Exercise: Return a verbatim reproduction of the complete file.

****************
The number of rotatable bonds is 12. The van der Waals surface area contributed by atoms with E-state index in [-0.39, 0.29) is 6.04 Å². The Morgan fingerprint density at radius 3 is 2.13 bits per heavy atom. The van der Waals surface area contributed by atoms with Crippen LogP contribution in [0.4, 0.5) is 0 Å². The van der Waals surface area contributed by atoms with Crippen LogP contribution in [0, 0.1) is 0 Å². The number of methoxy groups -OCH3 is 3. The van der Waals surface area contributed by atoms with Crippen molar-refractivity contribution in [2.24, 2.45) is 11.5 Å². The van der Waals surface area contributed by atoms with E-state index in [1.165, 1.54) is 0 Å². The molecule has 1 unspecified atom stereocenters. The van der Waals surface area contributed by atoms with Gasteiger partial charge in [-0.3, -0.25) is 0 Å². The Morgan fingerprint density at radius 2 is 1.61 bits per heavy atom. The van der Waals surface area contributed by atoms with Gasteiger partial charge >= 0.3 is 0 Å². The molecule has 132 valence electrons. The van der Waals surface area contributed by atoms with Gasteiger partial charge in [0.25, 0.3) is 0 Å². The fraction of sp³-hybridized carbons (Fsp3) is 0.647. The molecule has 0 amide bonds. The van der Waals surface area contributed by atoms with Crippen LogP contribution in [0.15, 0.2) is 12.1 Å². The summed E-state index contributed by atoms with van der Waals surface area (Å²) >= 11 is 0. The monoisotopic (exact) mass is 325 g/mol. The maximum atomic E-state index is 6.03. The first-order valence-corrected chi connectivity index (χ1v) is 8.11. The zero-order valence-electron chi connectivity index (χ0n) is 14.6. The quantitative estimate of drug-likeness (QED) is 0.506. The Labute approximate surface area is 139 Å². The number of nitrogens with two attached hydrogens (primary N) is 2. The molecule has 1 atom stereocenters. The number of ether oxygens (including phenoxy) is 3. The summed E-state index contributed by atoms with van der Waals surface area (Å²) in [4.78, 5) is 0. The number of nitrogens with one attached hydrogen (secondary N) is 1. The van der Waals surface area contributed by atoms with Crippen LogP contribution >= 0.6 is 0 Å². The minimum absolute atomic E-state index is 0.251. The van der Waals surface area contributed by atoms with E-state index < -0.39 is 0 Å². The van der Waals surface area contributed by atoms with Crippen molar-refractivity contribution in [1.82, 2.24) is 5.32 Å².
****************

The number of rotatable bonds is 12. The van der Waals surface area contributed by atoms with E-state index in [-0.39, 0.29) is 6.04 Å². The Morgan fingerprint density at radius 3 is 2.13 bits per heavy atom. The van der Waals surface area contributed by atoms with Crippen LogP contribution in [0.4, 0.5) is 0 Å². The van der Waals surface area contributed by atoms with Crippen LogP contribution in [0, 0.1) is 0 Å². The number of methoxy groups -OCH3 is 3. The van der Waals surface area contributed by atoms with Crippen molar-refractivity contribution in [2.24, 2.45) is 11.5 Å². The van der Waals surface area contributed by atoms with E-state index in [1.165, 1.54) is 0 Å². The molecule has 1 unspecified atom stereocenters. The van der Waals surface area contributed by atoms with Gasteiger partial charge in [-0.3, -0.25) is 0 Å². The Morgan fingerprint density at radius 2 is 1.61 bits per heavy atom. The van der Waals surface area contributed by atoms with Gasteiger partial charge >= 0.3 is 0 Å². The molecule has 132 valence electrons. The van der Waals surface area contributed by atoms with Gasteiger partial charge in [0.25, 0.3) is 0 Å². The fraction of sp³-hybridized carbons (Fsp3) is 0.647. The molecule has 0 amide bonds. The van der Waals surface area contributed by atoms with Crippen LogP contribution in [0.15, 0.2) is 12.1 Å². The summed E-state index contributed by atoms with van der Waals surface area (Å²) >= 11 is 0. The monoisotopic (exact) mass is 325 g/mol. The maximum atomic E-state index is 6.03. The first-order valence-corrected chi connectivity index (χ1v) is 8.11. The zero-order valence-electron chi connectivity index (χ0n) is 14.6. The quantitative estimate of drug-likeness (QED) is 0.506. The Labute approximate surface area is 139 Å². The number of nitrogens with two attached hydrogens (primary N) is 2. The molecule has 1 atom stereocenters. The number of ether oxygens (including phenoxy) is 3. The summed E-state index contributed by atoms with van der Waals surface area (Å²) in [4.78, 5) is 0. The number of nitrogens with one attached hydrogen (secondary N) is 1. The van der Waals surface area contributed by atoms with Crippen LogP contribution >= 0.6 is 0 Å². The minimum absolute atomic E-state index is 0.251. The van der Waals surface area contributed by atoms with E-state index < -0.39 is 0 Å². The van der Waals surface area contributed by atoms with Crippen molar-refractivity contribution in [1.82, 2.24) is 5.32 Å².